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Leadership Language

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In recently working with some fourth and fifth graders at an inner city school, one of my assignments as a volunteer teacher’s assistance was to try to help the “hardcore” males handle arguments peacefully before erupting into battles.

We started by improving their verbal virtuosity (producing special effects through expertise with “highclass” words). Instead of cursing or using expletives (meaningless words) or resorting to degrading words (e.g. “you stupid idiot”), they substituted phrases like “you are a philodex” (someone in love with his/her own opinions).

In trying this approach, the little warriors found they could stun opponents and thereby end the argument peacefully. When tired of criticism, they retorted: “hey criticaster, get off my back.” Thus, they expressed their irritation and kept opponents from getting more angry. Why? Because opponents did not know they were being called a third-rate, mean-spirited, contemptible critic. Of course, before using these “big” words the boys had to learn their meanings. Learning concepts contained in a word sharpens thinking and helps build powerful (standard English) vocabularies.

An excellent way to assume a leadership position in any mixed racial group is the Bidialectical (bilingual) ability of fluently speaking both Black English and standard English. This same principle applies in becoming an expert in two careers. For example, by training in Orthopaedic surgery as well as in medical genetics, I could translate orthopaedic concepts into genetics and genetics into orthopaedics.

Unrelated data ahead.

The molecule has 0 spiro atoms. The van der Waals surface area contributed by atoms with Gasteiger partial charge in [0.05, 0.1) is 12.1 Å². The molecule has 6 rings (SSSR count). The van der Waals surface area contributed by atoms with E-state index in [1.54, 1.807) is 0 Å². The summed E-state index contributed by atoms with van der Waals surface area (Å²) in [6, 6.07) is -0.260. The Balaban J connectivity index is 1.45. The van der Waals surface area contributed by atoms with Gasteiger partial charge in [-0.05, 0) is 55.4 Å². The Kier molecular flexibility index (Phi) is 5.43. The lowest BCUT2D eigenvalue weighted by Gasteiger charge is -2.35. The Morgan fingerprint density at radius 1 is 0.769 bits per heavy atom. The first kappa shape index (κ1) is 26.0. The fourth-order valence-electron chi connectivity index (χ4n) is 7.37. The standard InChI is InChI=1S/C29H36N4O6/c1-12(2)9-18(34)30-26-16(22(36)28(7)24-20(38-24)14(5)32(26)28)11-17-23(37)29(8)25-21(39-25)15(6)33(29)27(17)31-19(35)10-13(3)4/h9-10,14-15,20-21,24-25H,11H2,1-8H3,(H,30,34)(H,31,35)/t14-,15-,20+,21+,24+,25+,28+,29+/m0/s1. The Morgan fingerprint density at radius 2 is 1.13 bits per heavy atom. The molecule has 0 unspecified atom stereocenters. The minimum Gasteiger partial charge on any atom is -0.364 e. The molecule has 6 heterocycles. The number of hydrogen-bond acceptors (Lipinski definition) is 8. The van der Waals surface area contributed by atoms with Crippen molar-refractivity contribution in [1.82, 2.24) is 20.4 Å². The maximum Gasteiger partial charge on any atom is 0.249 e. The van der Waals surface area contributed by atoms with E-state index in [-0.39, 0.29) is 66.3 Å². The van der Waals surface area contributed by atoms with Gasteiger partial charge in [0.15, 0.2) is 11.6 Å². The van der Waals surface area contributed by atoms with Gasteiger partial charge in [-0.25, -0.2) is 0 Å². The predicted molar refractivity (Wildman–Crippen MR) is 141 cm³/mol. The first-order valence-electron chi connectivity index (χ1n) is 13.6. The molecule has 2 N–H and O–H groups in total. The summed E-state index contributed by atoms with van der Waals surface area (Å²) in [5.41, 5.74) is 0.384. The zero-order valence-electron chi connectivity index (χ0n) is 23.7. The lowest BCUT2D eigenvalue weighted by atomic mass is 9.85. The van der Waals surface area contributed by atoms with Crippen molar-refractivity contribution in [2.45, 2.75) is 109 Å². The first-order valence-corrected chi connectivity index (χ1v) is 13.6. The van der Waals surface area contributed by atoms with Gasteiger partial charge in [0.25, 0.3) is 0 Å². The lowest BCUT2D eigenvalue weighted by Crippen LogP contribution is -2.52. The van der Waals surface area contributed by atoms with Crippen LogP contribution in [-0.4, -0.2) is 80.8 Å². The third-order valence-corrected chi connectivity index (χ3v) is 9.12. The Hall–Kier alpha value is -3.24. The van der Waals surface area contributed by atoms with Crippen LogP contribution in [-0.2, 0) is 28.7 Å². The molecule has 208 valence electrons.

As a result, the “whole” of knowledge, from combining two fields, was greater than the sum of these two fields -- the “1+1=3 concept.” This made me unique in being able to handle special subjects involving both fields. Being a bidialectical makes you a translator for both dialects and therefore gives you advantages over all others within your group. When People Choose To Come To You For Something They Want, You Are In A Position Of Power.

This happens by cultivating your verbal virtuosity -- acquiring a large vocabulary, knowing and selecting the precise meanings of each word, and beautifully arranging them for effectiveness.

As a result of studying Alice Walker’s: “The Color Purple” (written in Black English vernacular), June Jordan, a Black American poet and teacher, and her students devised rules for enriching the expressiveness of Black English:

(1) use the minimal number of words for every idea to give the language greater poetic force;

(2) strive for clarity;

(3) avoid using tenses of the verb “to be,” seeking more descriptive and precise verbs;

(4) use “be” or “been” only to describe an ongoing state of affairs -- “she be at the office” means “she is always at the office” -- a throw back to the Portuguese “ben,” a marker indicating continuing action;

(5) to say something really positive, use the negative: “he bad” is beyond “he’s fabulous!;” and

(6) be creative in inventing words: “astropotomous” for an “astronomically huge hippopotamus.” Creativity is taking known materials of memory or observation and fashioning new groupings, arrangements, and view points.

Black English is the first language of ghetto children and its use in complex games of verbal insults -- variously called “signifying,” “sounding,” or “the dozens” -- is highly valued by them.

Unfortunately, it is often used in a degrading way. Within these “ping-pong” insults are creative, quick, and clever wit. Such wit practices are to be encouraged but switching from degrading others to building up each other.
Joseph A. Bailey, II, M.D

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